Now I notice that they have done away with the species "indicus" and all "true cattle, bison, buffalos, etc" are all lumped under "taurus" BUT, "taurus" had always ONLY indicated European cattle that don't have humps.  This EXCLUDES buffalo and bison.

A little link of gobblety-gook where someone is obviously challenging the lumping of "indicus" and "tarus" together:

http://www.ncbi.nlm.nih.gov/entrez/query.fcgi?cmd=Retrieve&db=PubMed&list_uids=7458002&dopt=Abstract

SO

Let's look a little bit deeper here.

While all milk and milk products are basically avoids for Type O, this is based on the milk coming from a EUROPEAN - based cow aka bos taurus.  HOWEVER, cheese - FRESH CHEESE IN PARTICULAR - that comes from BUFFALO is neutral for type O.  BUFFALO, up until they did away with the species "indicus" in classifying genus "bos", were in the same SPECIES as african cattle - the zebu - which is the breed used by the Masai.

SO

technically, according to OLD species classification, the Masai consume milk from an animal that comes from the same SPECIES as buffalo and bison.

I think that is the real difference in this issue.  Once again, you cannot compare apples to oranges.  In the BTD, there IS  difference between the milk from a cow and the milk from a buffalo.

Secondly, as I said before, we studied a LOT about the African nations and their food consumption, and while, yes, when given the opportunity, they DO consume milk, you have to realize that zebu cattle neither produce the same kind nor the same amounts of milk that Holsteins and Jersey cattle do (the most common European milkers here in the US - Jersey cows are the ones that look like the cow on the Borden products).  Additionally,  they don't produce milk for nearly as LONG as European cattle do.  This was the big reason that USAID started the whole, "we'll get them using bos tarus INSTEAD of bos indicus and then they can REALLY get some bang for their buck with the whole milking thing" idea.

ZEBU CATTLE DON'T PRODUCT THAT MUCH MILK AND MOST OF IT HAS TO BE USED FOR THE CALF.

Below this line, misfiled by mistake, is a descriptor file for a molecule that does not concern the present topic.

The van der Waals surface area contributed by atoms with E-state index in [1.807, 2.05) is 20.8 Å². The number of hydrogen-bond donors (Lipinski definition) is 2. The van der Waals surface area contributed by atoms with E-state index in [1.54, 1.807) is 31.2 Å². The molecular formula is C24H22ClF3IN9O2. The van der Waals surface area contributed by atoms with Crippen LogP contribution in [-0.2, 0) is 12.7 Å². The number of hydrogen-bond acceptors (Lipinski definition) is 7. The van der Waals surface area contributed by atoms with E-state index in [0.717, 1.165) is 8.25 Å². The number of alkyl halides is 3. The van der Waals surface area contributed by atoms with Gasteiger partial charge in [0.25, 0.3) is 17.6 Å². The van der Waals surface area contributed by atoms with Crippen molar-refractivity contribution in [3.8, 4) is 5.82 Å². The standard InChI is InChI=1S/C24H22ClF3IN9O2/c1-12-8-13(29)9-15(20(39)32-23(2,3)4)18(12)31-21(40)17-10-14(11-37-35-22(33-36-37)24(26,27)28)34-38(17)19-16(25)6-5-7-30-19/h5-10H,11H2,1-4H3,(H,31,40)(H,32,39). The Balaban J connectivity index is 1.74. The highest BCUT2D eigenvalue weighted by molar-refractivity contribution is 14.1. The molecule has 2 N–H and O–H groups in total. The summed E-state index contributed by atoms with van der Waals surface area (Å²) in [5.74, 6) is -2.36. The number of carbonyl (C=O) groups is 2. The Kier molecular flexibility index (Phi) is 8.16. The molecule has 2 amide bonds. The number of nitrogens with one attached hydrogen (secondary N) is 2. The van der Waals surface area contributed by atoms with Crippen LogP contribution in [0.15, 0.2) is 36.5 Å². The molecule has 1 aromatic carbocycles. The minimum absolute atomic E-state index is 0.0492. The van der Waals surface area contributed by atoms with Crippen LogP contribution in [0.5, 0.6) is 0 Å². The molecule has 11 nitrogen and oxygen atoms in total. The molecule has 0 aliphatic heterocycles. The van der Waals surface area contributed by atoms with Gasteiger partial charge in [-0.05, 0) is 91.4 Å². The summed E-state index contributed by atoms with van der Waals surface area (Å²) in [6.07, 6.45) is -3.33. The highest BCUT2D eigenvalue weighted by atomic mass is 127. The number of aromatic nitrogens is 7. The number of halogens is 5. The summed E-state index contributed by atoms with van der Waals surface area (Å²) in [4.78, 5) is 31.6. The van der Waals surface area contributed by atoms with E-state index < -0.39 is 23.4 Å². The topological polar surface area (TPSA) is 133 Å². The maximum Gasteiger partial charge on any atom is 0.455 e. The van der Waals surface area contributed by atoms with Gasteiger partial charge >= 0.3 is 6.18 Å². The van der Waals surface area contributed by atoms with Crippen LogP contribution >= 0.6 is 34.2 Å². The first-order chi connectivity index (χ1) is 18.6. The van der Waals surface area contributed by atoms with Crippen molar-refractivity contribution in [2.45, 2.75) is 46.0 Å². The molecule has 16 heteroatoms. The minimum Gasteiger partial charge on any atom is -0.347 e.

The Masai and the other tribes that utilize their cattle in this fashion, in reality, get far more of their consistent cattle-based calories from blood consumption.  Unlike milk, that is only around after a cow gives birth AND must be shared by the calf, blood is available year round.  This is a staple of their diet that is derived from their domesticated animals.  Remember that this is used as suppliment to their traditional diet of slaughtered game.  You are right in that, traditionally, very little is consumed in the way of fruits and veggies - only when it is available, and almost NOTHING is consumed in the way of grains, at least traditionally.

I hope that this helps to clear this up.

To recap:

1)  As someone who milked 475 cows per day for one summer, I REALLY know all about raw dairy, and there is NOTHING that you could do to persuade me to consume it.  BLECH.

2)  You cannot compare the consumption of milk by the Masai to the milk that we get here in the US.  Up until they recently lumped "true" cattle into one species, the cows that the Masai have - the Zebu - were classified with buffalo and bison.  Fresh buffalo cheese is one of the few neutral dairy products for Os.  I would assume that both buffalo milk and zebu milk are neutral.

3) the Masai do NOT consume large quantities of milk.  The zebu cows are poor milk producers and do not nurse their calves as long as traditional european cows.  The milking season for the Masai would be short and not nearly as productive as you would imagine.  The milk must be used to grow a calf, as the calf's value would far outweigh the value of the milk they might use.  The Masai's main supplimentation, on a regular-year-'round basis from their cattle is that of blood.

OK.  Now, would you like to hear about my senior thesis on introducing guinea pigs as a supplimentary food source for tribes in Africa, based on the traditional consumption of guinea pigs by the mountain people of the Andes?